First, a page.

||Bacteria: Mycobacterium tuberculosis
||TB is spread through the air from one person to another. The bacteria are released into the air when a person with TB disease of the lungs or throat coughs or sneezes. People nearby may breathe in these bacteria and become infected. People with HIV are at greater risk of getting ill.
||In most people who breathe in TB bacteria and become infected, the body is able to fight the bacteria to stop them from growing. The bacteria become inactive, but they remain alive in the body and can become active later. This is called latent TB infection. Many people who have latent TB infection never develop TB disease. In these people, the TB bacteria remain inactive for a lifetime without causing disease. People with latent TB infection cannot pass infection to others because the bacteria have no way to be released into the air.
||The symptoms of TB disease are often of relatively long duration, lasting for weeks or even months. Generalized symptoms may include malaise, fever, night sweats, weight loss, and fatigue. Pulmonary (lung) TB causes a persistent cough and sometimes bloody sputum (mucus).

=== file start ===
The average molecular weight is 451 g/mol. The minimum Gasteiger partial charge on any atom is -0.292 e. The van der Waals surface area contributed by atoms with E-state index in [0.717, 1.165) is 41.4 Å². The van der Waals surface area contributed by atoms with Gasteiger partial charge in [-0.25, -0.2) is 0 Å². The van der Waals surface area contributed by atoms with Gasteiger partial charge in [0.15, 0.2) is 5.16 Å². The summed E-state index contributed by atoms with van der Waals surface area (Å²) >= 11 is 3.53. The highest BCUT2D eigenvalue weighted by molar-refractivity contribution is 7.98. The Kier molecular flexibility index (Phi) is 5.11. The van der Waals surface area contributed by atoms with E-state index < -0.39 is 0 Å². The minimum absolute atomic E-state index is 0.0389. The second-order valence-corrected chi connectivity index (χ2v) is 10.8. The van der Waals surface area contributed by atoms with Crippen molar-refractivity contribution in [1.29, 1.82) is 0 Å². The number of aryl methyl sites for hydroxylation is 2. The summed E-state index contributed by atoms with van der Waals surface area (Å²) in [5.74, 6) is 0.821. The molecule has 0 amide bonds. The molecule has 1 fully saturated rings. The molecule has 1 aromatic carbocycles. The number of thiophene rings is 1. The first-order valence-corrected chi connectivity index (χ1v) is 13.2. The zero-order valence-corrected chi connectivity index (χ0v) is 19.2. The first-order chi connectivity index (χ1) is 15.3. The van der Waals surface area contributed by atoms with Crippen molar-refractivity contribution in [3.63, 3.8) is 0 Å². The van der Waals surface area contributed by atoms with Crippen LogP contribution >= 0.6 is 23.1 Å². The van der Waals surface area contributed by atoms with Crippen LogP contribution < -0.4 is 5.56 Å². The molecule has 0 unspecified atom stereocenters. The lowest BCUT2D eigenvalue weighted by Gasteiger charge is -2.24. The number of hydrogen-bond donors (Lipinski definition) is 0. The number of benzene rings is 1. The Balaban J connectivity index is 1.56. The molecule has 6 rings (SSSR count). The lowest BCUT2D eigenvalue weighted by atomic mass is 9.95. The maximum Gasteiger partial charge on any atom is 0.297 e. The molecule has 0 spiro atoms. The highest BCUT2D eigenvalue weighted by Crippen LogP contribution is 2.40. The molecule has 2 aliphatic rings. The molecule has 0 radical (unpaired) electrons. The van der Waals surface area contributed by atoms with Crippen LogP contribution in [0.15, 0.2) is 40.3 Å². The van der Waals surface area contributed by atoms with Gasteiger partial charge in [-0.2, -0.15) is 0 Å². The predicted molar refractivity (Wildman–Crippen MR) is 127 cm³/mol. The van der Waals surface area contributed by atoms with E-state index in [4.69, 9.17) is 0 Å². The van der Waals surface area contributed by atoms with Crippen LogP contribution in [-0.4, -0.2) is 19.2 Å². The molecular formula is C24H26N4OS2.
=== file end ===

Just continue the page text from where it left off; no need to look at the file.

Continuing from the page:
||Diagnosis of TB disease is based on a medical history, a Mantoux skin test, a chest x-ray and lab test on fluids or tissues from the affected part of the body. A person with latent TB infection has a positive skin test but no symptoms or other tests indicating disease.
||TB disease can be treated and cured with medications.
||Basic prevention includes ensuring that, if infected, your mouth and nose are covered with a tissure when coughing, sneezing, or laughing. It is generally best for a contagious individual to remain as isolated as possible. Preventing TB infection from becoming TB disease is usually done with a preventive therapy including a relatively inexpensive drug given over the course of at least six months.
||Without treatment, TB disease can result in death.
HIV-positive individuals are at very high risk of progressing from TB infection to TB disease.
At the beginning of the twentieth century, TB was the leading cause of death in the United States. TB is still a leading cause of death in many parts of the world.
DSHS Electronic Publication Number E13-11915